Being me in the world
Today is Mandela Day. Even though he’s been gone for a while now, the legacy of someone like that should be honoured and live on forever.
We did the Parkrun this morning. I’m not even registered for these runs, but have actually done four already. It’s a bit of a challenge to get up pretty early and go out in the cold, but once I’m out and about, I enjoy doing the distance. I can’t say that I exactly run, it’s more of a walk, because I am just not fit enough yet, but it is nice to be out and about. I don’t think that I’m going to be very diligent about going every Saturday, but dong the run every-so-often is enjoyable.
I find that, in my old age, I am not as competitive as I was when I was younger. This is either a good or a bad thing. I don’t like feeling under pressure when it comes to running – if I know that there are people behind me and that I need to keep up a fairly decent pace if I don’t want to be overtaken. I run for me, not to prove anything to anyone, so I don’t even bother to time myself. However, when I’m fit again, I might just try one of the Parkruns seriously and actually see what I am capable of.
When I am fit again…
It’s the Canoe Polo Africa Champs in September and it feels weird not to be thinking about going for the squad, or working out how to get to the competition. I find myself wondering for a moment or two if I should consider playing, but know that I will simply not be fit enough and that the muscles in my side still need time to get back to at least a resemblance of normal.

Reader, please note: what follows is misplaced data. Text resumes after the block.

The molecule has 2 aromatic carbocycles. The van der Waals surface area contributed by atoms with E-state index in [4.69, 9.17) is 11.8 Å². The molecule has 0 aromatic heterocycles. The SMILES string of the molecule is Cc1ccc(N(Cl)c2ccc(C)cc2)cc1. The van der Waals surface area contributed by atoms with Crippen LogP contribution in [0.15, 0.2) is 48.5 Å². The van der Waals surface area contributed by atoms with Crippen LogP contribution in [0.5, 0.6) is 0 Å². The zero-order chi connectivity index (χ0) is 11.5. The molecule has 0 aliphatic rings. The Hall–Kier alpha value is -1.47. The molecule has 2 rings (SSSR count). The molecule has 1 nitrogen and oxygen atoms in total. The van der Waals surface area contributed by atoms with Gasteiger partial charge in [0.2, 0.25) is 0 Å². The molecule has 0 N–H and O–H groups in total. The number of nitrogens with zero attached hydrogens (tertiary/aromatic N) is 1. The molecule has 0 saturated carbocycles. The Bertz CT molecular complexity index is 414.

It is also too cold to think about playing polo right now.
I have decided that I am going to try playing tennis again. I miss playing, as I haven’t been on a court since the whole cancer thing.
Again, it’s about giving myself time.
I read a lovely thing on Facebook – something written by a 90-year-old woman giving her version of things to remember about life. One of these is “Give time time”. It made me think of the oncologist’s advice to give myself time to get completely better – and not so tired.
So, I will continue to try to be patient (what choice do I really have?) and to let my body continue on the road to full recovery. I will, of course, never be back to where I was, simply because I have been changed physically – and psychologically, I suppose – because of the cancer thing. I will get as close as dammit to ‘normal’, though. In time.